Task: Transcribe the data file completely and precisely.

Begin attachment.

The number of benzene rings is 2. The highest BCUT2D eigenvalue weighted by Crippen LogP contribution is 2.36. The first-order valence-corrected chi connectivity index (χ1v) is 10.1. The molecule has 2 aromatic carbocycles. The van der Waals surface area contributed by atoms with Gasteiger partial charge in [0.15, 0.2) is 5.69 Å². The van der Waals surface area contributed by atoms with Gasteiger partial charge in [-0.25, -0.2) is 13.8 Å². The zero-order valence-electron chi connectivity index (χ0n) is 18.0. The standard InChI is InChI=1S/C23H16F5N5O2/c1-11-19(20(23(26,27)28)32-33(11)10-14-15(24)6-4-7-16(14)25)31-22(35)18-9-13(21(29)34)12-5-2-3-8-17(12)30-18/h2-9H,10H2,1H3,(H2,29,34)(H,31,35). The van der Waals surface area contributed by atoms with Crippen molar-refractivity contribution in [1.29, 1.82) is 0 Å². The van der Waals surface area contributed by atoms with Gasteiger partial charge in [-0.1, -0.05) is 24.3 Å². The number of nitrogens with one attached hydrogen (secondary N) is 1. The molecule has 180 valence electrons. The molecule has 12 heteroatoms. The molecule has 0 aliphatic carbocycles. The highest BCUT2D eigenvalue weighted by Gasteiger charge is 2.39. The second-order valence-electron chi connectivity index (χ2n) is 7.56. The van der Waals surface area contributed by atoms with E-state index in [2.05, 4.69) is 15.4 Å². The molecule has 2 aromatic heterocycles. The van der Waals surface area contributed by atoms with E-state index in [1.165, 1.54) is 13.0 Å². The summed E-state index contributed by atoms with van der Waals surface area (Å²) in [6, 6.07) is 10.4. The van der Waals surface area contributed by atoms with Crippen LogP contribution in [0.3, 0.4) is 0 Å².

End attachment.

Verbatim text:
The number of benzene rings is 2. The highest BCUT2D eigenvalue weighted by Crippen LogP contribution is 2.36. The first-order valence-corrected chi connectivity index (χ1v) is 10.1. The molecule has 2 aromatic carbocycles. The van der Waals surface area contributed by atoms with Gasteiger partial charge in [0.15, 0.2) is 5.69 Å². The van der Waals surface area contributed by atoms with Gasteiger partial charge in [-0.25, -0.2) is 13.8 Å². The zero-order valence-electron chi connectivity index (χ0n) is 18.0. The standard InChI is InChI=1S/C23H16F5N5O2/c1-11-19(20(23(26,27)28)32-33(11)10-14-15(24)6-4-7-16(14)25)31-22(35)18-9-13(21(29)34)12-5-2-3-8-17(12)30-18/h2-9H,10H2,1H3,(H2,29,34)(H,31,35). The van der Waals surface area contributed by atoms with Crippen molar-refractivity contribution in [1.29, 1.82) is 0 Å². The van der Waals surface area contributed by atoms with Gasteiger partial charge in [-0.1, -0.05) is 24.3 Å². The number of nitrogens with one attached hydrogen (secondary N) is 1. The molecule has 180 valence electrons. The molecule has 12 heteroatoms. The molecule has 0 aliphatic carbocycles. The highest BCUT2D eigenvalue weighted by Gasteiger charge is 2.39. The second-order valence-electron chi connectivity index (χ2n) is 7.56. The van der Waals surface area contributed by atoms with E-state index in [2.05, 4.69) is 15.4 Å². The molecule has 2 aromatic heterocycles. The van der Waals surface area contributed by atoms with E-state index in [1.165, 1.54) is 13.0 Å². The summed E-state index contributed by atoms with van der Waals surface area (Å²) in [6, 6.07) is 10.4. The van der Waals surface area contributed by atoms with Crippen LogP contribution in [0.3, 0.4) is 0 Å².